In Moscow, for example, temperatures can rise from -25 °C ( -13 °F) degrees in winter, to over 30 °C (86 °F) degrees in summer. It’s a brutal temperature difference.
If you plan on spending time outdoors, early fall is usually better than summer. Places like the Golden Ring (an area that extends north-east of Moscow) and Lake Baikal and the Ural Mountains are stunning in the fall, as the trees change color and a red hue takes over the entire region. Lake Baikal is equally beautiful in winter, and the water looks a deep navy blue under the frozen surface, offering an incredible opportunity to skate right over the world’s largest freshwater lake.
While summer sees the biggest influx of tourists, every season has much to offer to visitors to Russia.
Summer: Most people who visit Russia arrive in summer, in part because they are intimidated by the idea of a Russian winter. Summer visits do have their benefits. The whole of Russia migrates to the countryside to spend the summer in their ‘dachas’. All the tourist attractions are open and operating at full capacity. This is a good time to explore Russia’s museums and palaces. The main theatres of Russia such as the Bolshoi and the Mariinsky remain closed in summer. But the operas and ballets continue in smaller theatres. You can spend your days at the beach and enjoy summer with the locals. Alternately, you can follow the Golden Ring of Russia and explore its medieval towns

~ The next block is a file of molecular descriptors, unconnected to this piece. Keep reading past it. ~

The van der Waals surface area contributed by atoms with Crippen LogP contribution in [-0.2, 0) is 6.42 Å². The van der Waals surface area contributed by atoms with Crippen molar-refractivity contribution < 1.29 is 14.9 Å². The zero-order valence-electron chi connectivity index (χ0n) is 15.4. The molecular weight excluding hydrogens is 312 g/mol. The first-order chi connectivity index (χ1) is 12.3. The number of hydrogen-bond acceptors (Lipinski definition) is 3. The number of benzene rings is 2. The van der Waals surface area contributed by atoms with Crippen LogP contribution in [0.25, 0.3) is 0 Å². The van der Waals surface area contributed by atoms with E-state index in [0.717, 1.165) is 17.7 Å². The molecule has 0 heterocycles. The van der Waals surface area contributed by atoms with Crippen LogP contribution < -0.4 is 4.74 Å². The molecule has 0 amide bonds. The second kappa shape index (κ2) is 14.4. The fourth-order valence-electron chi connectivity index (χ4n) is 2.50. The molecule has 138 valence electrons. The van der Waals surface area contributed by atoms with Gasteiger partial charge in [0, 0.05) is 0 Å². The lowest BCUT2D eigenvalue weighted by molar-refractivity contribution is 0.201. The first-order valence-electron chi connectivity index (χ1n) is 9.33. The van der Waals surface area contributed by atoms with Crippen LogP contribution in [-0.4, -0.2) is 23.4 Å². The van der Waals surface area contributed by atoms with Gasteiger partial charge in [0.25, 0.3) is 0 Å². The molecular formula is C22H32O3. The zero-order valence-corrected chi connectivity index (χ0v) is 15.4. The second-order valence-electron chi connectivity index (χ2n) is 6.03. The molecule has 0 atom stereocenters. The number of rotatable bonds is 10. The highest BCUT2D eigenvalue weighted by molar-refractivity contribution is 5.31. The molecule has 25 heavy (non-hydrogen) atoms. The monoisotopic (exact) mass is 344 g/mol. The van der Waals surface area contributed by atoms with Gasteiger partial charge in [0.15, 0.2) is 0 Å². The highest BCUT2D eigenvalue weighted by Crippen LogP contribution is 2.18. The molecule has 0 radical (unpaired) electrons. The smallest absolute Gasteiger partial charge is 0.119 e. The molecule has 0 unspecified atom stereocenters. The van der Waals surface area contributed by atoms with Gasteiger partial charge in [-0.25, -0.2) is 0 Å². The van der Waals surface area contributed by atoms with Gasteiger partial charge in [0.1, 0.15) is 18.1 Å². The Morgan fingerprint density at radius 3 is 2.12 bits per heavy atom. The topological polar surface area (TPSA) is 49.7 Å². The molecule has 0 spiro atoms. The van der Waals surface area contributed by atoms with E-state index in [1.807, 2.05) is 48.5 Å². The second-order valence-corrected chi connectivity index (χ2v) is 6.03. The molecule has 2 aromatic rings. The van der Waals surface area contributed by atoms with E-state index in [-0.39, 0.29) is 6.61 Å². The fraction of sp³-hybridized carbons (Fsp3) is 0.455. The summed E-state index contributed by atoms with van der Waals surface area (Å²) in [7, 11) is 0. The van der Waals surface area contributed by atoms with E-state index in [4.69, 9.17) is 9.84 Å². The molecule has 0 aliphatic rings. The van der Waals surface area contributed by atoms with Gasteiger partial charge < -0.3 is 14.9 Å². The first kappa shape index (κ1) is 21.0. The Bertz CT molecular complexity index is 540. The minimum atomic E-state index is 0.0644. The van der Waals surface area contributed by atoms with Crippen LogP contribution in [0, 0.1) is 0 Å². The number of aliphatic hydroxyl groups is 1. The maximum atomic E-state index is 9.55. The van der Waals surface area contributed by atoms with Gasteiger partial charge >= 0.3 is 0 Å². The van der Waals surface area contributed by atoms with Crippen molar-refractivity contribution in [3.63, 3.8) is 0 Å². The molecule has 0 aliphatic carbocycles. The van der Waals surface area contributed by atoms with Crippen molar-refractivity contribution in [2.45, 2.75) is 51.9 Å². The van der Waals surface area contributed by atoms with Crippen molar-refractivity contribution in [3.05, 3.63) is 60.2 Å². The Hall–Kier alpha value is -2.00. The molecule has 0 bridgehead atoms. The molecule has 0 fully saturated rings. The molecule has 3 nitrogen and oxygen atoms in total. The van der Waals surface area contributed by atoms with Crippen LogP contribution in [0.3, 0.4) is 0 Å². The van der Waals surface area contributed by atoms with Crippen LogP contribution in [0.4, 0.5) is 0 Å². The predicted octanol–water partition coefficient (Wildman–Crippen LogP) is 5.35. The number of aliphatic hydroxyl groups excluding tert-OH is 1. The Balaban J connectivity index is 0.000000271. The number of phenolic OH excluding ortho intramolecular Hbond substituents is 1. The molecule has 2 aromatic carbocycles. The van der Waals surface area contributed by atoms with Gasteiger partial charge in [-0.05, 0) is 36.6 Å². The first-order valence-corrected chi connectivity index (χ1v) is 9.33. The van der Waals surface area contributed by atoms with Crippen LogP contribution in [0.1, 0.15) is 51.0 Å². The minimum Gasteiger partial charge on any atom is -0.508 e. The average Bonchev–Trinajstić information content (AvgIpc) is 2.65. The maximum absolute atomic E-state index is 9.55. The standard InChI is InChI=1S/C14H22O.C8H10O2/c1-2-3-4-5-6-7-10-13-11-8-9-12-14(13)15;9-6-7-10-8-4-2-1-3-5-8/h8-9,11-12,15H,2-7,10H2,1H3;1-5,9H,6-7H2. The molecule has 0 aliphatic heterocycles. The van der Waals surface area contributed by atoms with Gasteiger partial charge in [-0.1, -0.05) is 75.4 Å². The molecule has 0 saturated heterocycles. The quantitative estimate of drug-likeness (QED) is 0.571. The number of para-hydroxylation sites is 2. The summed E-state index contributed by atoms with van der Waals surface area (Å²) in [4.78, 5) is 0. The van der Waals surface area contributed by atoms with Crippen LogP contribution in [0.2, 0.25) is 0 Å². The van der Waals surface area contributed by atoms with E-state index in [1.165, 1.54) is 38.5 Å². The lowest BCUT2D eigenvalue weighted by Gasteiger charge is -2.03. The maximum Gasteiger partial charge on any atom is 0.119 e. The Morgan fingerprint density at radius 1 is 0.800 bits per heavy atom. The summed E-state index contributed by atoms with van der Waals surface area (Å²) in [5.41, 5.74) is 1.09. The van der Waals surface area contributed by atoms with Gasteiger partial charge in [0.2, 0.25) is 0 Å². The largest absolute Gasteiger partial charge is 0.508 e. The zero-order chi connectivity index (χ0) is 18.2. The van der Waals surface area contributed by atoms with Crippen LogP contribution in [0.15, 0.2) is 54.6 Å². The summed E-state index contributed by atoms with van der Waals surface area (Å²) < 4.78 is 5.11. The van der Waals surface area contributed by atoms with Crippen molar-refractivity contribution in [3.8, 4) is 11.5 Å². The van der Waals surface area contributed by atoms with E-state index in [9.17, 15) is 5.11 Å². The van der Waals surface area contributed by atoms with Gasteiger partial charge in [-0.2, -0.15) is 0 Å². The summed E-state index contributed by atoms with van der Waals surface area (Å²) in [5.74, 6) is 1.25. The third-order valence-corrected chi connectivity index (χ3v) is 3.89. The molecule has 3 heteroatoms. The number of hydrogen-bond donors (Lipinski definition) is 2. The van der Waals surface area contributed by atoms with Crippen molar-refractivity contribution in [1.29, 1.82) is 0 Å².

St. Petersburg is particularly fascinating in summer, as the city experiences a phenomenon known as “white nights,” when the skies never reach complete darkness and instead remain lighted with twilight colors at night. The drawback of a summer visit is the heat, as temperatures can easily get into the mid-30s Celsius during the hotter months.
Autumn: Autumns are short in Russia, lasting basically only two months (September and October). By November, winter temperatures are already setting in, and you can expect snow in many cities by mid-November. Nights can get cold in Autumn, so layers and even a thick jacket might be needed.
Fall means beautiful red and yellow colors everywhere, but it also means smaller crowds, as kids are back in school and most families aren’t traveling during this time. This is a great time to find deals on flights and accommodations and a great time to visit, as the temperatures aren’t much colder than in the Eastern US coast at the same time of year.
Winter: There’s a magic to snow-covered Russia that makes it worth it to consider a winter visit. Winters are very different across Russia, and while Siberia has very low temperatures, it also has dry winters with very little wind, making it a lot more comfortable than you might expect to walk in freezing weather.
St. Petersburg, on the other hand, is humid but never really cold, with temperatures staying just under zero-enough for the canals to freeze over for a spectacular sight. Thick jackets, non-slippery waterproof boots, and hats are a must for a winter visit to Russia.
Spring: Spring is a quiet time in Russia without too many tourists around. With many festivals being celebrated in spring, it is the best time to get a close look at the local culture. You can explore the museums and palaces at your leisure without the usual crowd of tourists. With the snow still around at the beginning, most parks stay closed until May. Witness the magnificent military parade of Victory Day in Moscow or head to Karelia to enjoy its pristine beauty.